Maria Stubbings

The family of Maria Stubbings, killed by her ex-partner in December 2008, are supporting Refuge’s campaign for a public inquiry


Manuel Fernandez, Celia Peachey, and Bengi Stubbings, family members of Maria Stubbings, holding her photograph

In 2008, Maria Stubbings was murdered by her former partner Marc Chivers, despite making repeated calls for help to Essex Police. An investigation by the Independent Police Complaints Commission (IPCC) has shown that Essex Police made a catalogue of shocking errors in their response to Maria. Click here to see a timeline of events.

An inquest into Maria’s death is currently underway – please see here for more information.

Maria’s family is determined to ensure that Maria did not die in vain. Something positive has to come out of her tragic death and the deaths of so many other women who have lost their lives because of domestic violence.

Together Refuge, the national domestic violence charity, and Maria’s family are calling for the Government to open a public inquiry into the response of the police and other state agencies to victims of domestic violence.

Maria’s family and Refuge are urging you to take action today. Please sign our petition now and strengthen our call for a public inquiry into domestic violence.

Maria StubbingsFind out more about Maria’s case

  • Click here to find out more about Maria Stubbings’ murder at the hands of her ex-partner and the failure of Essex Police to protect her
  • Click here to read about other domestic violence homicide cases where the police and other state agencies have been found to have failed women


Maria and Manuel

Manuel Fernandez, Maria’s brother, said:

“If ever there were a case to be a catalyst for change, it is this one. There is such a catalogue of failings. The police knew this man had killed a woman before, he’d already gone to prison for assaulting Maria yet when she called for help, the police didn’t provide it. They turned off a Panic Alarm at a crucial time when Maria needed it most and at what one point, when police officers were told to find her because of growing concerns, her door was opened by her killer and they gave him a calling card to pass on to her. What kind of protection is that?

“We’re four years on, and yet it’s clear the problems persist. They say lessons have been learned – but then we read about other cases where Essex police and other forces have failed women in Maria’s situation. That’s why we’re calling for a public inquiry. We want justice for Maria and for all women facing domestic violence who are failed by the state.”


Maria and Celia

Celia Peachey, Maria’s daughter, said:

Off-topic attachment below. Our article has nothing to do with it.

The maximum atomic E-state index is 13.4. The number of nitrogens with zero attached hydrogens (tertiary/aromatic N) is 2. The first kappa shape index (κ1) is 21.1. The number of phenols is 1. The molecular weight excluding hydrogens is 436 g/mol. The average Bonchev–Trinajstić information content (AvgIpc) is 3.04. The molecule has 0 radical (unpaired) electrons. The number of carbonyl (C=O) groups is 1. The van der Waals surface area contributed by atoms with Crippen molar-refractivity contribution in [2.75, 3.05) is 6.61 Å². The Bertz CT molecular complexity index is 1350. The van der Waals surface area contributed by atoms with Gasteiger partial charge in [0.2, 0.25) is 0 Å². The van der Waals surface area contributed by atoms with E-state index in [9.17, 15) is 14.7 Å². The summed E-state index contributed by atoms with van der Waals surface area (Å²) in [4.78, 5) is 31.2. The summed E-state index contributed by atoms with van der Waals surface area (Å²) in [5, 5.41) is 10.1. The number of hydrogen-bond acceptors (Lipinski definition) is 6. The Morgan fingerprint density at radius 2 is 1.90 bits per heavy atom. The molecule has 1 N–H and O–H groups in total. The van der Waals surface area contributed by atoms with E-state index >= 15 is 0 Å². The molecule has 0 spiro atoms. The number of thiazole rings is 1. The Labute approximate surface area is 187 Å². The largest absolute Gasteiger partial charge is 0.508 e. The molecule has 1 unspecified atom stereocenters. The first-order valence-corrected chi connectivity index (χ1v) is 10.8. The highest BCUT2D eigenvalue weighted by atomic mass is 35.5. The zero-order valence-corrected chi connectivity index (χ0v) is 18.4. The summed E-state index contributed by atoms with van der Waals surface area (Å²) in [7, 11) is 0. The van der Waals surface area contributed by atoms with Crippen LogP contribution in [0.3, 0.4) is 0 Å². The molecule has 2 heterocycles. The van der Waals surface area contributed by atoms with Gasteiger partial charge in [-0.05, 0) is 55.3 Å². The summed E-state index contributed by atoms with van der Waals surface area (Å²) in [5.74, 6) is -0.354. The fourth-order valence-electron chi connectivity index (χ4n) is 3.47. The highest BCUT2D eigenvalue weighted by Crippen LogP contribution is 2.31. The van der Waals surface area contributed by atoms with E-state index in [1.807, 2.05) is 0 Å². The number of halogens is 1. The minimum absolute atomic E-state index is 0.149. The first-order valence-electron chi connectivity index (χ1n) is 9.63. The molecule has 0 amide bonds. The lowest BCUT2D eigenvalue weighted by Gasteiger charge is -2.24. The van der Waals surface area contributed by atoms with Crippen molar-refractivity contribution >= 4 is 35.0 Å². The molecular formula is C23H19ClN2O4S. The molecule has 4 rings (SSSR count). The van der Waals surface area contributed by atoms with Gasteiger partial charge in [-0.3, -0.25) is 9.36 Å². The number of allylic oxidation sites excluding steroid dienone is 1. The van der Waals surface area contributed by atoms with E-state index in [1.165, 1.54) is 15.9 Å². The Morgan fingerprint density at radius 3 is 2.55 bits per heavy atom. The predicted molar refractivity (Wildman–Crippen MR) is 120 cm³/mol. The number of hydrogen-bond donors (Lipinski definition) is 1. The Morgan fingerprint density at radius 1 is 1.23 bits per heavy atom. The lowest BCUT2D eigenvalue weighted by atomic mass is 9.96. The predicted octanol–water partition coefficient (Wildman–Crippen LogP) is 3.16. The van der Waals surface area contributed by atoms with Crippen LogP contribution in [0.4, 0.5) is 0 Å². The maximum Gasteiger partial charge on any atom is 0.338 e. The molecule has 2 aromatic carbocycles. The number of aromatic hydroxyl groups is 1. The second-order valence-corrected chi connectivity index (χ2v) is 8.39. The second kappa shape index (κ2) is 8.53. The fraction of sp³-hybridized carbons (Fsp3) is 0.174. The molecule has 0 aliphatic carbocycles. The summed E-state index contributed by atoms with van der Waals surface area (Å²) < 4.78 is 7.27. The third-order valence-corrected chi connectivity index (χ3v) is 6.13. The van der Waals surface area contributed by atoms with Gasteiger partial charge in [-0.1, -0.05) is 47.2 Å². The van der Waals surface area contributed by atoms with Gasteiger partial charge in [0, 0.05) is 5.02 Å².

“My mum was not a statistic – she was a person. She had a right to protection and she was denied that basic human right. I truly believe that she would still be alive today if the police had done their jobs properly.

“I know that the police can’t save every woman who’s a victim of domestic violence – but there were so many missed chances to save my mum. She was crying out for help and was led to believe it was on its way. But it never materialised and she was left isolated and in fear of her life. As for my little brother, we’re lucky he’s alive. He was in the house with our mum’s body hidden under a pile of coats in a downstairs toilet, and our mum’s killer, who was following him round in case he found her. If Bengi had found her, I truly believe he’d have been killed too. He was just fifteen years old. I find it astounding that no one seemed to even consider the need to protect him.”


Maria and BengiBengi Stubbings, Maria’s son, said:

“It’s horrific to discover the extent of the police’s failings – and hard to understand how they got it so wrong. The risk to my mum and to me was clear. I didn’t have a clue at the time how close to death I was. I don’t want other women and other children to go through an experience like that. We’re all equal – we all deserve help and protection when we’re in danger – and they knew the danger.”


Sandra Horley CBE, chief executive of RefugeSandra Horley CBE, chief executive of Refuge, said:

“Two women are killed every week as a result of domestic violence.  That’s two women too many.  The list of women who have suffered the same fate as Maria is sickeningly long.  Christine and her daughter Shania Chambers, Jeanette Goodwin, Clare Wood, Sabina Akhtar, Cassandra Hasanovic – all of these women were murdered by a current or former partner in recent years.  All of these women were also failed by the police – and sadly there are countless others.

“The reality is that many state agencies are still failing to take domestic violence seriously. Over forty years since Refuge opened the world’s first safe house, women and children are still being terrorised in their own homes.  We are urging the public to sign our petition calling for the Government to open a public inquiry into the response of the police and other state agencies to victims of domestic violence.  We need to uncover the truth – to understand why women and children are still not getting the support and protection they deserve.”


The family’s solicitor, Sarah Ricca of Deighton Pierce Glynn, said:

“The family will now be pursuing the legal remedies available to them, including bringing a civil claim.  Their key concern is to ensure that other lives are saved.  Initiative after initiative has been announced by politicians and chief police officers over the years, yet mistakes continue to be made in the way the state responds to domestic violence that cost women their lives.  Maria’s family believe that only a full scale public inquiry – in effect a Stephen Lawrence inquiry for women – can get to the bottom of what’s going wrong and bring about the kind of change that is needed.”